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It began as an ordinary piece of fan mail, thanking me for writing a book I published a few years ago (“Coming Apart”) and expressing the writer’s shared concern with the loss of seemliness in American life. And then the ordinary suddenly became extraordinary: “I write to give you my personal perspective on why CEOs make so much money as you describe in Coming Apart. I’m not writing about the really obscene hundreds of millions that clearly are the result of clubbiness and abandonment of a sense of seemliness, but about why the average is $12 million today and increasing every year.”
Our guest this week is Dana Perino, former White House Press Secretary under President George W. Bush and current co-host of The Five on Fox News. Dana gives us the scoop on her new book, “And the Good News Is…: Lessons and Advice from the Bright Side,” which details the lessons-learned from her nontraditional route from a small town in Wyoming to the White House and beyond.
The Wall Street Journal won a well-deserved Pulitzer Prize this week for publishing a series of articles on Medicare billing and health care provider practices. The win highlights an important issue that does not get much attention – limited public access to government data. Across many government-provided programs, provider and individual data (even if it has no personally identifying information) is restricted from public view. Not only is this bad from a transparency perspective, but it limits the ability of researchers to assess the effectiveness of government programs.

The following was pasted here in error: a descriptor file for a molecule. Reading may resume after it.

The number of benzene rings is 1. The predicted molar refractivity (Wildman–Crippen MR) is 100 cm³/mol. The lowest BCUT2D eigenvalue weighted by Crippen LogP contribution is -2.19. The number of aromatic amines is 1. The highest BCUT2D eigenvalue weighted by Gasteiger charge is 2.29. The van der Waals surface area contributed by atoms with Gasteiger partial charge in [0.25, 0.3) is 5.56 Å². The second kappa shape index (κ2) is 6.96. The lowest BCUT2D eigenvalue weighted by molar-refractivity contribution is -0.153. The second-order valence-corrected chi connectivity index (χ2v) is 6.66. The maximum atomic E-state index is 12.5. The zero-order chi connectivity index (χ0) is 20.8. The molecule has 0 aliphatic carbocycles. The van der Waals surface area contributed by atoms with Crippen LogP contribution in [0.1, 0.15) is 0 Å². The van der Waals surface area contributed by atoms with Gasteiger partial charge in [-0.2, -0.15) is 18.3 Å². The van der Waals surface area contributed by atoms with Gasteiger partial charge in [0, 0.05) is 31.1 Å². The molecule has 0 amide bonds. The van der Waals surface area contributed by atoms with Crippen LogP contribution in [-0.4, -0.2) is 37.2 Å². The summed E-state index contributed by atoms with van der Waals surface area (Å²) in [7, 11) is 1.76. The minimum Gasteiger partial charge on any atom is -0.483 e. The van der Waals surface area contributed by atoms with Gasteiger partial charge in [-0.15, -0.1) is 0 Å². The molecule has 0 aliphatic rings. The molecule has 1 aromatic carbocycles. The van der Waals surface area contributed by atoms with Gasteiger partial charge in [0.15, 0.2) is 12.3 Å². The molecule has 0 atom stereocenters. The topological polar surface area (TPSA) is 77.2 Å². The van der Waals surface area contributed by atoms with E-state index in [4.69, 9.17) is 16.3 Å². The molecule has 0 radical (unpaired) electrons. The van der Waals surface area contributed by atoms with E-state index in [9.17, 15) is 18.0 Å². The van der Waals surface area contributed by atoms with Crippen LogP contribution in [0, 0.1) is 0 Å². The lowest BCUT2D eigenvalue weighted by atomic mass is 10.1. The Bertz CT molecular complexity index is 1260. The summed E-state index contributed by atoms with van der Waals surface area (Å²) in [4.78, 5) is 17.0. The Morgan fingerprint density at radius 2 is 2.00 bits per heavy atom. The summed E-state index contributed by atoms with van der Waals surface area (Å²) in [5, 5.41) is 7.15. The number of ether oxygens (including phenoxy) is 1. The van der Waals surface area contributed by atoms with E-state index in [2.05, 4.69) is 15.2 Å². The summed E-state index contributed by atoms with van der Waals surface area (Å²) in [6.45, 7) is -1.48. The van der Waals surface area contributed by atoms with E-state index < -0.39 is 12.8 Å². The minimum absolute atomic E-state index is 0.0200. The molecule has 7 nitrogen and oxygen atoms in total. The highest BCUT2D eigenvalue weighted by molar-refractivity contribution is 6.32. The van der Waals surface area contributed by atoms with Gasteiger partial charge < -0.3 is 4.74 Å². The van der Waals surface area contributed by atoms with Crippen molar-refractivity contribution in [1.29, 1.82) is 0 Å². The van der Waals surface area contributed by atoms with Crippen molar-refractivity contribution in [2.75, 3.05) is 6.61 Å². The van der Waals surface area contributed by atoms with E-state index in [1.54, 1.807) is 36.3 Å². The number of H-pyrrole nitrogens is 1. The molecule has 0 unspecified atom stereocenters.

Last week, the Senate reauthorized the Maternal, Infant and Early Childhood Home Visiting (MIECHV) program with a strongly bipartisan vote of 92 to eight, following a House vote this past March of 392 to seven supporting the program. Policymakers are on the right side of history. Voluntary home visiting programs, while not as well-known as Head Start or state pre-K, may be the single most promising approach to improving the lives of America’s most disadvantaged young children.
The Supplemental Nutrition Assistance Program (SNAP) provides food assistance to almost 23 million households and 46 million people – a two-fold increase since 2006. The dramatic increase in participants and expenditures have led to proposals for cuts, and work requirements to control costs. However, work requirements for work-able adults without dependent children have been part of SNAP since welfare reform in the late 1990s.
Yesterday, the Washington Post described an academic study that has been getting a lot of press recently. The authors used brain scans of 1,100 children and young adults to demonstrate that the surface area of the cerebral cortex of poor children was 6% smaller than those of affluent families, and that they also scored lower on a battery of cognitive tests. Their conclusion was that poverty was the causal factor. The Post article quotes the author of a similar study that will be published soon, who emphatically agreed. I’m baffled by this confidence that poverty is the cause. If you’re not, let’s find out why.
The employment data released today by the BLS shows that the unemployment rate remained at 5.5% in March 2015, with the economy gaining 126,000 jobs. Unemployment is at the lowest level since 2008, but it is still not back to a pre-recession level of 4.6%. And labor force participation remains a concern. At 62.7% in March 2015, it is still far below the March 2006 rate of 66.2%.
The notion that the Federal Communications Commission would designate Internet access to be a Title II service – a “public utility” as Susan Crawford and other net neutrality advocates put it – was inconceivable as recently as a few months ago. Then, just after the election, something happened.